Cable Management – anyone who has had to maintain cables in a closet can tell you stories about searching for the right cable, or unplugging the wrong one. Bad cabling jobs are the stuff of IT humor, unless you are the one who has to fix it. And good cable management jobs are few and far between. And as someone who has always said that if racks look good, they usually work good (I know – bad english, but you get the point), I’m particularly happy when I find something that helps keep cables neat and organized. The Neat Patch NP2 is just such a product.

First Impressions:

The Neat Patch NP2K6 Kit is a complete cable management solution for a 24 port switch / patch panel. It comes in the standard brown box that all installable hardware seems to ship in, but that’s where the similarities end. The kit consists of one NP2 cable management horizontal tray, a snap on cover for the front of the tray, twenty-four 2 foot cables (more on those later), and mounting hardware screws for the tray.

What immediately struck us on opening the box was the method of packing the 24 cables. They aren’t individual wrapped, but are in a single bag. Having spent hours opening patch cable bags, this endeared us to the kit right away. As an aside, the cables are currently available in six colors: blue, yellow, orange, grey, white and green, with black and red coming soon.

Physical Installation:

We’re going to need to break this section up a bit. Before we get to the physical installation of the unit (which is very easy), we need to have a short discussion about the theory behind the NP2. This really isn’t just a device, but a system for good cable management. The installation guide spells it out in greater depth, but the basis of the design is that most rack cabling jobs use cables that are too long. Because of the length of most patch cables used on racks, there is always a ton of extra cable smashed into cable management trays or controllers. The other problem with rack cabling jobs is that they depend on vertical cabling in trays, as well as horizontal. Anyone who has a full rack of switches can tell you that you end up with tons of untraceable cable in the vertical channel. The NP2 is designed specifically to alleviate those issues.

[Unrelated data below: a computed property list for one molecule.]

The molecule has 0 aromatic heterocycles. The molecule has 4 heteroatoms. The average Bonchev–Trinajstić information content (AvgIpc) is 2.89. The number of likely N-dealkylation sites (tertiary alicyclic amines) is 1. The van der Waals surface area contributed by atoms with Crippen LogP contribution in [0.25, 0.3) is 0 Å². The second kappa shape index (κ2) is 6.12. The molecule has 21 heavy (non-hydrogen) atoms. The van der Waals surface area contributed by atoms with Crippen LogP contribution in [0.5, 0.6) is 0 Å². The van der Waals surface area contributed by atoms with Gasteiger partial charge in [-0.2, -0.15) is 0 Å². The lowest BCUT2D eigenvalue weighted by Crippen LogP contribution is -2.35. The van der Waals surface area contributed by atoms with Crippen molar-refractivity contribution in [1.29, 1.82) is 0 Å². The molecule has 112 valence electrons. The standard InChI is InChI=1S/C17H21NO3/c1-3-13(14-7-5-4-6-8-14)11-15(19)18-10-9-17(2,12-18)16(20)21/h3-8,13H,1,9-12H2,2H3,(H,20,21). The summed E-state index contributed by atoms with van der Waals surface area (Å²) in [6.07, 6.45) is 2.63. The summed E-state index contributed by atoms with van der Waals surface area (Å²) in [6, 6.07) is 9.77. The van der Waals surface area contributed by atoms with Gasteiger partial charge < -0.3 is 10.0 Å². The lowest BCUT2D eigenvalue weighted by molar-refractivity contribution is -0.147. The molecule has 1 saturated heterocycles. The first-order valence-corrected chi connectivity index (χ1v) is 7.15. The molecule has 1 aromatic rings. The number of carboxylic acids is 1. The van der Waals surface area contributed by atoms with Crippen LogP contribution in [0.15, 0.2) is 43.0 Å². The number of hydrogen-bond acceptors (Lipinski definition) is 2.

The theory behind the NP2 is not really a product theory, but a cabling theory. Neat Patch has very specific designs for laying out racks. The NP2 tray is but one part of the solution. The 2 foot cable, and the overall design of your racks is what makes the system work. The installation manual has a few design examples of how to layout your patch panels and switches to make the system work at it’s best. If done correctly, the only thing in the vertical channel are cable runs to end stations, and cross connects between switches.

The first thing you need to do when installing this system is layout your racks. This includes where the patch panel with the floor runs goes, how many panels you have, how many switches, etc. A basic design, and the core design for Neat Patch is to layout your rack in this order, top to bottom:

24 port patch panel – 1 RU
Neat Patch NP2 – 2 RU
48 port switch – 1 RU
Neat Patch NP2 – 2 RU
48 port patch panel – 2 RU
Neat Patch NP2 – 2 RU
48 port switch – 1 RU
Neat patch NP2 – 2 RU
24 port patch panel – 1 RU

That gives you 96 switched drops in 14 RU, which isn’t bad. I’m assuming that you are using fiber to connect the switches, if not you lose a couple of ports to the floor. As you can see, you can continue this to fill the rack. The only real change is that you need a 24 port patch panel at the top and bottom of the stack. Here is a picture of a rack wired this way.

The unique thing is that the neat cable job you see will stay that way forever. The 2 foot patch cables are installed between ports on the patch panel and switches and looped once in the Neat Patch NP2. This gives the cable a compliant bend and avoids sharp corners and strain. The cables are installed from left to right, and should be done with patch panel ports matching switch ports. In other words, panel port 1 always connects to switch port 1, panel port 2 always connects to switch port 2, etc. This keeps the system neat and traceable, and makes sure that you maintain compliance.